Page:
March 6 - 8, 2017 | Berlin
LEADING ENGINEERING SIMULATION CONFERENCE
Within this work the thermal aspects of a continuously variable transmission (CVT) are investigated. Similar studies are hardly available in the current literature. Especially due to increasing engine power the design of a sufficient cooling system for the CVT is very important as the component temperatures are rising as well. Computational Fluid Dynamics (CFD) can be used to analyse the heat transfer effects within an enclosed CVT unit to ensure proper cooling.
However, the first step is to generate a valid numerical model for a complex CVT system which includes motion of the components, heat input and correct heat distribution within the computational domain. All these effects can be taken into account in a quasi-steady-state CFD simulation which is carried out in STAR-CCM+®. The computation of radial symmetric surface temperature profiles is a delicate task and a novel method has been developed which is capable of calculating realistic temperature profiles. For the evaluation of the numerical results, experiments have been carried out and the comparison shows good agreement between the simulated and the measured values.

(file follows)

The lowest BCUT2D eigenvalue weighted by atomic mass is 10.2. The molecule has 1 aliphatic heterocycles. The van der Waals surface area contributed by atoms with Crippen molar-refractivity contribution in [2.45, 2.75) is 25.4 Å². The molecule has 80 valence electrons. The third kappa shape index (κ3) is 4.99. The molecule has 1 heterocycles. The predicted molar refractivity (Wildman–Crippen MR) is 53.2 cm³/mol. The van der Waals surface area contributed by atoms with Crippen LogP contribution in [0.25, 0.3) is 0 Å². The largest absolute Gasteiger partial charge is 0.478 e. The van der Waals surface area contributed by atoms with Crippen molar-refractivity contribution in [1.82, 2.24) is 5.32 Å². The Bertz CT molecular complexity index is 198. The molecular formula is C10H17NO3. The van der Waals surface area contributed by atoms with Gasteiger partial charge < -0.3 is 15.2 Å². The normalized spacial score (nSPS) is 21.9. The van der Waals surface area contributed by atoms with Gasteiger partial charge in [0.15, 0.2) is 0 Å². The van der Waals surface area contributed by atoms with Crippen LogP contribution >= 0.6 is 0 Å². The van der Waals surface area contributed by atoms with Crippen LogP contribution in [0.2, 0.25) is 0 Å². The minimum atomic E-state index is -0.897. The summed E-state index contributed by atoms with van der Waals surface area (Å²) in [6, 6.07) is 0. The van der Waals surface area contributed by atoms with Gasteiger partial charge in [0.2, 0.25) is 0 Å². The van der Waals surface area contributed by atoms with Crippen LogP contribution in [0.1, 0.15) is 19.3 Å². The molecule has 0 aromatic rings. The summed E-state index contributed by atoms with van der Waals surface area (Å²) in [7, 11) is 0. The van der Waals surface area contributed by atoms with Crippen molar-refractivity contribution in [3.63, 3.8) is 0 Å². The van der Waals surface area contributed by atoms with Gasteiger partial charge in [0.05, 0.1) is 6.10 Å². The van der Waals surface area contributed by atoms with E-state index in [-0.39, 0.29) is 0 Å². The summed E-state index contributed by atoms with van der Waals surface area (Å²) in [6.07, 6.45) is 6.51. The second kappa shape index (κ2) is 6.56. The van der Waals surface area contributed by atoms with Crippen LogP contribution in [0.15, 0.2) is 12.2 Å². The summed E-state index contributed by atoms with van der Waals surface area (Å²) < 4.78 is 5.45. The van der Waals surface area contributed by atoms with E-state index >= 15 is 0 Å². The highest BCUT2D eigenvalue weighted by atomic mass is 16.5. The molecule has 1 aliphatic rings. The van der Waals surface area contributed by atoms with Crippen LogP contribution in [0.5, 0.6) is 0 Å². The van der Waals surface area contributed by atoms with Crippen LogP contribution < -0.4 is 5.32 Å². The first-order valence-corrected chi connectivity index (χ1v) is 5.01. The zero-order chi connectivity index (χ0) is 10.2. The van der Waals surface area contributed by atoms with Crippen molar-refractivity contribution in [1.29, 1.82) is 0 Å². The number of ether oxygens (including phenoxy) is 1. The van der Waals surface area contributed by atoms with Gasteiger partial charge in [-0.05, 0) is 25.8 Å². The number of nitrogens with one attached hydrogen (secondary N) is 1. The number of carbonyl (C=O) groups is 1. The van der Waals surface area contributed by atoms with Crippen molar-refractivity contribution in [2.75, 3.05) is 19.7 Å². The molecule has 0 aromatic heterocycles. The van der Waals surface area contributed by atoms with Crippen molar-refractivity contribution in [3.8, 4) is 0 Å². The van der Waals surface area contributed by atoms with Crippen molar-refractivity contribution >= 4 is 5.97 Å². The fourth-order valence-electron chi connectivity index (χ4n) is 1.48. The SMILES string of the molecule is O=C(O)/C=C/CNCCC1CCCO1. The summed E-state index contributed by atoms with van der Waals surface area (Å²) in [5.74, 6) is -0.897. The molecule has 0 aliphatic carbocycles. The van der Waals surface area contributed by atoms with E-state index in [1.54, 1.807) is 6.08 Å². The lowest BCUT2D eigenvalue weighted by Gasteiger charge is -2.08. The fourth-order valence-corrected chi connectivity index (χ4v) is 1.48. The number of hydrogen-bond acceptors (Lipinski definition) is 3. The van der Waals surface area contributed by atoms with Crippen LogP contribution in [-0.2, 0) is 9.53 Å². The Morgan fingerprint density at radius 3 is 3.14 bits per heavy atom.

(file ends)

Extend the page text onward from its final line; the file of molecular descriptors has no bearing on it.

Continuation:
In the following presentation the definition of the computational domains, the modelling of the physics, as well as the test rig and the measurement procedure will be discussed in detail. Special focus is laid on the newly developed method to compute accurate surface temperatures for rotating components in a steady state simulation.
The validated model allows engineers to virtually compare numerous cover designs beforehand and only promising design concepts need to be tested on the test bench.